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As someone who has spent 30+ years in aviation, I would also point out that we change many parts based on time standards, regardless of whether or not they are working, because you don't want a failure at a critical time. Depending on the part, it may be wise to change it even if it's working. Water pump? If it's working, don't bother. Timing chain with 100k on it? Not hard to change and worth the piece of mind.
You are 100% correct... my original comment to Carl had references to scheduled maintenance in aircraft engines and parts reaching their end-of-service life, I took it all out in favor of brevity. (y)

I read an article in Sport Aviation a few months back about the dangers of doing too much maintenance. It was very enlightening about introducing problems that didn't exist before you fixed them. :)
 

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You are 100% correct... my original comment to Carl had references to scheduled maintenance in aircraft engines and parts reaching their end-of-service life, I took it all out in favor of brevity. (y)

I read an article in Sport Aviation a few months back about the dangers of doing too much maintenance. It was very enlightening about introducing problems that didn't exist before you fixed them. :)
We call that the dreaded "recreational maintenance".
 

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1983 380SL, ivory/dk brown, 46k miles, dual roller timing chain. 1986 560SL, red/white, 190K mile.
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Discussion Starter #252
You are 100% correct... my original comment to Carl had references to scheduled maintenance in aircraft engines and parts reaching their end-of-service life, I took it all out in favor of brevity. (y)

I read an article in Sport Aviation a few months back about the dangers of doing too much maintenance. It was very enlightening about introducing problems that didn't exist before you fixed them. :)
I have concerns about newly manufactured parts.
In the Electronics Industry we have a term "infant mortality" meaning if an electronic part is going to fail, its going to fail a short time after its installed. After the "infant mortality" period its very unlikely its ever going to fail.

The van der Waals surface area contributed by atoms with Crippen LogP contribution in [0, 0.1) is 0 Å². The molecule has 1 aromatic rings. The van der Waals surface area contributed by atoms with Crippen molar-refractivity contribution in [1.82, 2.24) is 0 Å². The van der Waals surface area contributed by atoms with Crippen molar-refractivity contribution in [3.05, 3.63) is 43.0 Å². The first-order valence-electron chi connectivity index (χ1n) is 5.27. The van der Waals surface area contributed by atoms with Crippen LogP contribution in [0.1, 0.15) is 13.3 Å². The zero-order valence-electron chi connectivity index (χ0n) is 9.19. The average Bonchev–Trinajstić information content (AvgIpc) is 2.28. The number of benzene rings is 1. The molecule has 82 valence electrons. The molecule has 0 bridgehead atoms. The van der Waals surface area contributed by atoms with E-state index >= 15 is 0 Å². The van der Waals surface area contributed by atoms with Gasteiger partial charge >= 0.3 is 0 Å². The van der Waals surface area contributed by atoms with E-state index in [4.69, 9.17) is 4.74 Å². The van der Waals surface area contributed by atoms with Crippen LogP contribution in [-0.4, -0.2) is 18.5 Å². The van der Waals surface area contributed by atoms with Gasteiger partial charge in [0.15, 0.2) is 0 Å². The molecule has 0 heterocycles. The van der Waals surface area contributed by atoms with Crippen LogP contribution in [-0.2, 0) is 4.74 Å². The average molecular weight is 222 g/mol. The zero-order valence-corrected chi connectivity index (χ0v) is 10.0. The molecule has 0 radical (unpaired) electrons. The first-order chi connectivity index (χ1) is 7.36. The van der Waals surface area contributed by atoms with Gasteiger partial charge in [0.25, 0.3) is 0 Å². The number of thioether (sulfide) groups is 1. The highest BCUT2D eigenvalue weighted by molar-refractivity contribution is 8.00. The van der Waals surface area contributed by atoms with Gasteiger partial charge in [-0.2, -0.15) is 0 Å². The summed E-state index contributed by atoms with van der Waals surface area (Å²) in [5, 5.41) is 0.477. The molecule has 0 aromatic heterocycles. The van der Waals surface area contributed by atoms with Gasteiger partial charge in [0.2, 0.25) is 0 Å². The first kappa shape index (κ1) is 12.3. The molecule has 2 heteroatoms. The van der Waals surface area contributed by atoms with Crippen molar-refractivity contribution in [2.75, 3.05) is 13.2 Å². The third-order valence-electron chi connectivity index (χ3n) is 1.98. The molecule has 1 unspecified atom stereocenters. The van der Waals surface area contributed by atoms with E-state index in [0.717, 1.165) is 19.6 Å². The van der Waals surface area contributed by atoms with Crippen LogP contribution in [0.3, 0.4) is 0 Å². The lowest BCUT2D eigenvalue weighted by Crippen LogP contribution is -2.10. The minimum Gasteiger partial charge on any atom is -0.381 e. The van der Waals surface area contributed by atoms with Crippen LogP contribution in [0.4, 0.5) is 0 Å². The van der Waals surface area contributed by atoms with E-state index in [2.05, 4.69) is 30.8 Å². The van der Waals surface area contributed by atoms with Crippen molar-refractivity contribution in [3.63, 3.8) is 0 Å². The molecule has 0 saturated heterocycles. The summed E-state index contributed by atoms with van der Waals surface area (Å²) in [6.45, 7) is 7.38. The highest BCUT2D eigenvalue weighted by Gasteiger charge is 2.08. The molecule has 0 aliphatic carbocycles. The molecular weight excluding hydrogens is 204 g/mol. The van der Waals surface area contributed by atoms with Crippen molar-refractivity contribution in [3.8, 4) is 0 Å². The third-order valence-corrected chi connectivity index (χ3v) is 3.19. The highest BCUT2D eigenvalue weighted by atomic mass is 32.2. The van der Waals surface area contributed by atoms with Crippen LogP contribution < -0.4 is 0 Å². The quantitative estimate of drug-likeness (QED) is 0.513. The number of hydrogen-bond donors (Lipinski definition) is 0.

Probably the most fail proof new part is one removed from YOUR car after that infant mortality period and installed on my car :) Then there is the competence level of the installer. How many times have you taken something apart and ended up with a few extra screws? Or unknowingly ruined or degraded a part in the process, forgot to torque that bolt to spec, or caused that bolt or thread to loose its strength later causing a failure?
 

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Probably the most fail proof new part is one removed from YOUR car after that infant mortality period and installed on my car :) Then there is the competence level of the installer. How many times have you taken something apart and ended up with a few extra screws? Or unknowingly ruined or degraded a part in the process, forgot to torque that bolt to spec, or caused that bolt or thread to loose its strength later causing a failure?
Carl; I add one more to this list. How many times have you taken something apart with the confidence of knowing you have brand new replacement parts ready and waiting; only to find the new replacement parts do not fit? For this reason I don't trash the old stuff until I know for sure the infant mortality period has passed. About 1/4 of my shelf space is devoted to the old parts graveyard. An important corollary is whenever I finally clear a graveyard shelf I discover I needed that stuff shortly after disposal.
 

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Carl; I add one more to this list. How many times have you taken something apart with the confidence of knowing you have brand new replacement parts ready and waiting; only to find the new replacement parts do not fit? For this reason I don't trash the old stuff until I know for sure the infant mortality period has passed. About 1/4 of my shelf space is devoted to the old parts graveyard. An important corollary is whenever I finally clear a graveyard shelf I discover I needed that stuff shortly after disposal.
Funny but I have the same strategy.

I removed the old chainstretcher and i can push it in by hand until about 1/2 inch without problems so I'm thinking if this could have something to do with the timing mark being of on the passenger side considering the engine has only been running for 80.000km ie around 50.000 miles.
Well I'll put the new one in including the rail and the slide rail and we'll see how it lines up before i change the chain. This is the good thing about being your own mechanic in your own garage, you can test things without having to hurry.

Once again thanks for a great forum and all the answers, must say that this really got the comments going in this thread after being in some sleepy trance for a while.